FIG. 6 shows a conventional device 10 for the changing of the wavelength of light, which has a non-linear optical crystal 1 such as the Z plate of crystals of LiNb O3 in which the direction of arrow A in FIG. 6 is in the direction of the crystal axis Z. In the upper portion of the non-linear optical crystal 1 shown in FIG. 6, an optical waveguide 2 with a width, for example, of 2 μm and a depth of 0.55 μm is formed from one side surface of the non-linear optical crystal 1 to the other side surface thereof by the proton exchange method or the like so as to be parallel with, for example, crystal axis Y.

In device 10 for the changing of the wavelength of light, for example, laser light 3 from a YAG laser or the like with a wavelength of 1.06 μm is fed into one facet of the optical waveguide 2 and proceeds along the inside of the optical waveguide 2. At this time, because the non-linear optical coefficient of the non-linear optical crystal 1 is large, a harmonic light 4 with a wavelength that is 1/2 of the wavelength of the laser light 3 (0.53 μm) is radiated inside of the non-linear optical crystal 1 at an angle θ that satisfies the phase matching conditions.

When YAG laser light (with a wavelength of 1.06 μm) is fed into LiNb O3 crystals, the harmonic light 4 is radiated at a 12.5 angle from the direction in which the YAG laser light is proceeding. This harmonic light 4, as shown in FIG. 6, is radiated along the entire region of the optical waveguide 2, and radiated out from the device 10 for the changing of the wavelength of light.

The harmonic component 4 is produced with an intensity in proportion to the second power of the intensity of the laser light that is fed in the device 10. For this reason, at the vicinity of the surface of the optical waveguide 2 into which the laser light is fed, the efficiency of the change from the long wavelength light into the harmonic light 4 is high and the laser light decays as it proceeds along the optical waveguide 2, resulting in a decrease in the efficiency of the change and a decrease in the intensity of the harmonic light 4. Moreover, because the harmonic light 4 is output from the narrow optical waveguide 2, diffraction causes the harmonic light 4 to expand in the direction of the width of the optical waveguide 2.

Therefore, the harmonic light 4 that is output takes on a narrow, long oval shape, and its intensity also is not uniform. This kind of light beam in an oval shape of non-uniform intensity is not suitable for use as a light source in optical disk apparatuses or laser printers. Moreover, because there is a fractional angle (of 12.5) between the direction of the feeding in of laser light and the output of the harmonic light 4, the construction of a system with this kind of device 10 for the changing of the wavelength of light is complex.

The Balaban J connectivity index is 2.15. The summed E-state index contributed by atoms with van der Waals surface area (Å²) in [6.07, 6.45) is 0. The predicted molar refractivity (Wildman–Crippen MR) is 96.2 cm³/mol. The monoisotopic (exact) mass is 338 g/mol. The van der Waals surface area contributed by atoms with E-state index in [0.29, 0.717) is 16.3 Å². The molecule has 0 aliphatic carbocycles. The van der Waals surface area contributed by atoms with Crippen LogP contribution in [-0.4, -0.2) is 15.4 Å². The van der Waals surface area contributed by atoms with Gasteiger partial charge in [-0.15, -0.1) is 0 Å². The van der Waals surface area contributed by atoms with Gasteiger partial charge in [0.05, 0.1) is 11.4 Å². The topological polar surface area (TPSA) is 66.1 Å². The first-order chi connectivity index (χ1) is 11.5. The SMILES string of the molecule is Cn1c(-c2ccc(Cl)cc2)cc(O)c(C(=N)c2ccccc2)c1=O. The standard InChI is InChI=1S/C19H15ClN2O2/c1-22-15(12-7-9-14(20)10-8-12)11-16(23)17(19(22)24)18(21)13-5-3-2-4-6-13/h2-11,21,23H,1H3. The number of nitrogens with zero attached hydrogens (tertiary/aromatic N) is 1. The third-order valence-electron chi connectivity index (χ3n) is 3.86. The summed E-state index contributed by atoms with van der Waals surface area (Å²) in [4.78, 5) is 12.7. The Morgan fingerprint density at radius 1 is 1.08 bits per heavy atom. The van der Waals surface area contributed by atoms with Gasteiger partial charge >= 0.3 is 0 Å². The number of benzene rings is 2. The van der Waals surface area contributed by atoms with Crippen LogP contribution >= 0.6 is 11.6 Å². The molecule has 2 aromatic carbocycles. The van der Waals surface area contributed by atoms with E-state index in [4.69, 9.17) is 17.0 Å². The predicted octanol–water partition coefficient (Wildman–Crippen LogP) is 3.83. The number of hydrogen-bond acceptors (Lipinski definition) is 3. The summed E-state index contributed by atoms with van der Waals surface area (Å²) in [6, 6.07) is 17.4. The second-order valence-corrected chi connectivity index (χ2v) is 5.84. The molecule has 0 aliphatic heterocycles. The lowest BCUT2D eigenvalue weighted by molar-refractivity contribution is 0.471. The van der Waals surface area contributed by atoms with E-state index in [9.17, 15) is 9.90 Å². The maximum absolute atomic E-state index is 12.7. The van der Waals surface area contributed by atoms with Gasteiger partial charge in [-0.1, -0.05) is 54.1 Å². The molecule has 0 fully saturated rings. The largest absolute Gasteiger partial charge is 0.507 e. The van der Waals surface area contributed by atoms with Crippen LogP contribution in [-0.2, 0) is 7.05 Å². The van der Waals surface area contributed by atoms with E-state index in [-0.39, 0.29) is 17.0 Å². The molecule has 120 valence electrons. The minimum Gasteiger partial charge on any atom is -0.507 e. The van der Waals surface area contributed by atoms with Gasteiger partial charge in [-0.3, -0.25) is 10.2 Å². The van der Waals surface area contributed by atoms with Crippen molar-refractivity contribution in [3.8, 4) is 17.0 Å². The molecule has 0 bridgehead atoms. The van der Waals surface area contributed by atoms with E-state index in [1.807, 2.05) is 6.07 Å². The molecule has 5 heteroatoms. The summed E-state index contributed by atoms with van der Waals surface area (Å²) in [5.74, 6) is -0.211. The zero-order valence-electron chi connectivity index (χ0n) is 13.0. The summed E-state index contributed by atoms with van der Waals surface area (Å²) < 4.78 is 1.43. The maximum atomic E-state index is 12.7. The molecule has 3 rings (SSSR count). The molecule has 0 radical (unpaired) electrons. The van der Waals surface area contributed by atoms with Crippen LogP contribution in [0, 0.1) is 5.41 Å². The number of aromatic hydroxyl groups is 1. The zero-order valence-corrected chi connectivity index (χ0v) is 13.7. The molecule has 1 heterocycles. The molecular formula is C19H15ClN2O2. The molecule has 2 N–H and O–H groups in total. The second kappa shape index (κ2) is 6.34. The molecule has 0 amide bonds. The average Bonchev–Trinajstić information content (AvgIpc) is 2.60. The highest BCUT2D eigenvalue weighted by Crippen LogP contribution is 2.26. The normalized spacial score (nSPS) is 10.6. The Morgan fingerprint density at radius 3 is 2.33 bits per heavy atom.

In the conventional device 10 for the changing of the wavelength of light, the problems mentioned above limit the field of applications.

SUMMARY OF THE INVENTION

The device for the changing of the wavelength of light of this invention, which overcomes the above-discussed and numerous other disadvantages and deficiencies of the prior art, comprises a non-linear optical crystal, first and second optical waveguides that are formed in said non-linear optical crystal, and an introducing means that is positioned adjacent to said second optical waveguide, said light being incident upon said first optical waveguide and propagated within said first optical waveguide, resulting in harmonic light that satisfies the phase-matching conditions, and said harmonic light being introduced, by said introducing means, into said second optical waveguide from which said harmonic light is output

In a preferred embodiment, the introducing means is a grating layer with a diffraction grating period.

In a preferred embodiment, the introducing means is a tapered coupler.

In a preferred embodiment, the diffraction grating period of said grating layer is selected so as to satisfy the following equation: ##EQU1## wherein Λ is the diffraction grating period of said grating layer, θ is the incident angle at which said harmonic light is incident upon said grating layer, λ is the wavelength of said harmonic light, nS is the refraction index of the atmosphere, and N is the refraction index of said grating layer.

The device of this invention comprises a cladding layer, as desired, that is positioned on the grating layer. In this construction nS becomes the refraction index of said cladding layer.

In another embodiment, the refraction index N of said grating layer and the diffraction grating period Λ of the grating layer further satisfy the following relationship:

N+nS >λ/Λ>N                             (2)

Thus, the invention described herein makes possible the objective of providing a device for the changing of the wavelength of light by which the light that is fed into the said device is changed to harmonic light with a desired optical-intensity distribution and the harmonic light is emitted in a desired direction.

BRIEF DESCRIPTION OF THE DRAWINGS

This invention may be better understood and its numerous objects and advantages will become apparent to those skilled in the art by reference to the accompanying drawings as follows:

FIG. 1 is a perspective view showing a device for the changing of the wavelength of light of this invention.

FIG. 2 is a sectional view showing the device of FIG. 1.

FIG. 3 is a sectional view showing another device for the changing of the wavelength of light of 10 this invention.

FIG. 4 is a sectional view showing another device for the changing of the wavelength of light of this invention.

FIG. 5 is a sectional view showing another device for the changing of the wavelength of light of this invention.

FIG. 6 is a perspective view showing a conventional device for the changing of the wavelength of light.

DESCRIPTION OF THE PREFERRED EMBODIMENTS